Most of all, the announcement follows a broader trend of increasing government involvement in the electricity market. Whether it is the Commonwealth with its proposed Snowy 2.0 scheme, South Australia’s plan to build a state-owned gas power station, or Queensland’s manipulation of wholesale prices, electricity is now government business.

Anyone who thought the Finkel Review might bring some much-needed policy certainty to the electricity market is being rapidly disabused of that idea. Instead of fostering investor confidence, the government has just telegraphed the fact that it is prepared to intervene directly in the market. Any risk-averse investor will run away as fast as they can.

Once government starts intervening in the market, it will have to keep doing so. If you listen closely, you can hear the sound of two decades of market primacy in the electricity sector being flushed down the toilet.


Take our Solar Quiz Compare Energy Providers and Save

Download Your FREE Ultimate Guide to Solar Power in Australia - 2021 Edition

Beginners Guide to Solar Power

If you’re considering solar for your property or just looking to maximise the savings for your solar system, download a FREE copy of our "Ultimate Guide to Solar Power in Australia - 2021 Edition".

Become an expert and better understand the ins and outs of solar power and solar PV systems for your property.

Includes detailed explanations and diagrams of the various types of solar systems and their parts, solar battery storage systems, Government incentives, expected ROI periods, finance, energy-saving tips and more!

Download Your Free Copy Now!

Latest blog & information


Please provide your email address so that we can send your free copy of "The Ultimate Guide to Solar Power in Australia - 2021 Edition".

* By clicking "Send me a copy" I agree to the terms in TQC’s privacy policy.

Thank you

A link to download your copy of "The Ultimate Guide to Solar Power in Australia - 2021 Edition" has been emailed to the address you provided.

If this message does not appear in your inbox, ensure that you have provided the correct email address or check your junk/spam folder.

This message will close in 10 seconds or

Close and back to page

Understanding Batteries

Off-Grid Systems

For some households a battery system can be of great benefit and minimise a home’s reliance on the grid. However, it’s important to understand for a battery to be useful your solar system needs to be generating excess energy for the battery to store, which you can then use at night or when the sun is not out.

When selecting a battery, you’ll want to invest in a system that is most suited to your home and can drive the best return on investment (ROI). Despite a larger upfront cost, a higher quality battery may significantly increase your ROI.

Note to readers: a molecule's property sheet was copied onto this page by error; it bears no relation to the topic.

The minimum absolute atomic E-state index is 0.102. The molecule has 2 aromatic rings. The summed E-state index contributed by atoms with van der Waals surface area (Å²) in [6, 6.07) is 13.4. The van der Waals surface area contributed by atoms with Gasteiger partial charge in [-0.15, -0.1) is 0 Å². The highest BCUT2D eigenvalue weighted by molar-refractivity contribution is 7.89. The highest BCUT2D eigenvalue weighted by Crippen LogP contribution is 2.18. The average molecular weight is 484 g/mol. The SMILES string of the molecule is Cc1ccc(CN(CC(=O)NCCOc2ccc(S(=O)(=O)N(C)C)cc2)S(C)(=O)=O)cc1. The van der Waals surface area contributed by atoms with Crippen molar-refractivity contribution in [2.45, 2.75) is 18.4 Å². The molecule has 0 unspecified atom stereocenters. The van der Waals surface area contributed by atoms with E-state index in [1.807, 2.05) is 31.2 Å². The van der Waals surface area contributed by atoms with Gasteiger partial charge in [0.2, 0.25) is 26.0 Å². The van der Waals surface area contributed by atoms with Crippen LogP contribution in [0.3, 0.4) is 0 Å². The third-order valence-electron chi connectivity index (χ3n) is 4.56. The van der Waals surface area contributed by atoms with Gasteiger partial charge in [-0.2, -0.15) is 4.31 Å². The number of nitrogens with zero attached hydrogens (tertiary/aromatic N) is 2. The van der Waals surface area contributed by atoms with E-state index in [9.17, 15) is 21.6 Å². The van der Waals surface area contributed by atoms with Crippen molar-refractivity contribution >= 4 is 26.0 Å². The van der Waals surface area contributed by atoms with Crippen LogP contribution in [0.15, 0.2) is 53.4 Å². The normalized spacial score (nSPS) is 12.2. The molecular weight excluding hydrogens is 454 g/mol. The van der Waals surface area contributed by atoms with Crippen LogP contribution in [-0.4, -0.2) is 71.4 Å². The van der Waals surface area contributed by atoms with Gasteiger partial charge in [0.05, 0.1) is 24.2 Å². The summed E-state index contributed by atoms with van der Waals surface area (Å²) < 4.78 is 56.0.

Battery systems start from $6,000 and costs can vary greatly based on the following factors:

  1. Cycle Life-Time

    The number of times a battery can fully charge and discharge.

  2. Battery Power (kW)

    How fast it can be charged or discharged.

  3. Storage Capacity (kWh)

    The maximum amount of energy a battery system can store.

  4. Battery Management System (BMS)

    An electronic ‘smart’ system that gathers data and manages the battery ensuring it does not overload or operate outside of its safe functioning zone..

  5. Inverter

    Battery systems require their own inverter if your solar system does not have a hybrid inverter.

  6. 'All-In-One Unit’

    A system which includes the battery, BMS and an inverter all in one unit.

  7. Warranty

    Length of time or cycles the battery system is under guarantee.

  8. Blackout Protection/Backup

    It’s important to note this is not a common feature of a battery system and could cost thousands of dollars to include. Blackout protection not only requires additional components but also a specialised installation and rewiring. For grid-connected homes, the cost for blackout protection can outweigh the benefit.

Additionally, if your purpose for adding battery is to go Off-Grid and become completely independent from the grid you will need to ensure your solar system can generate enough energy to power your home and your battery system is large enough to store this energy. For homes in metro areas going Off-grid is not cost effective and is only recommended for those in remote areas with limited access to the grid. Off-grid solar systems with battery start at approximately $30,000.

[gravityform id="4"]
<p class="gform_not_found">Oops! We could not locate your form.</p>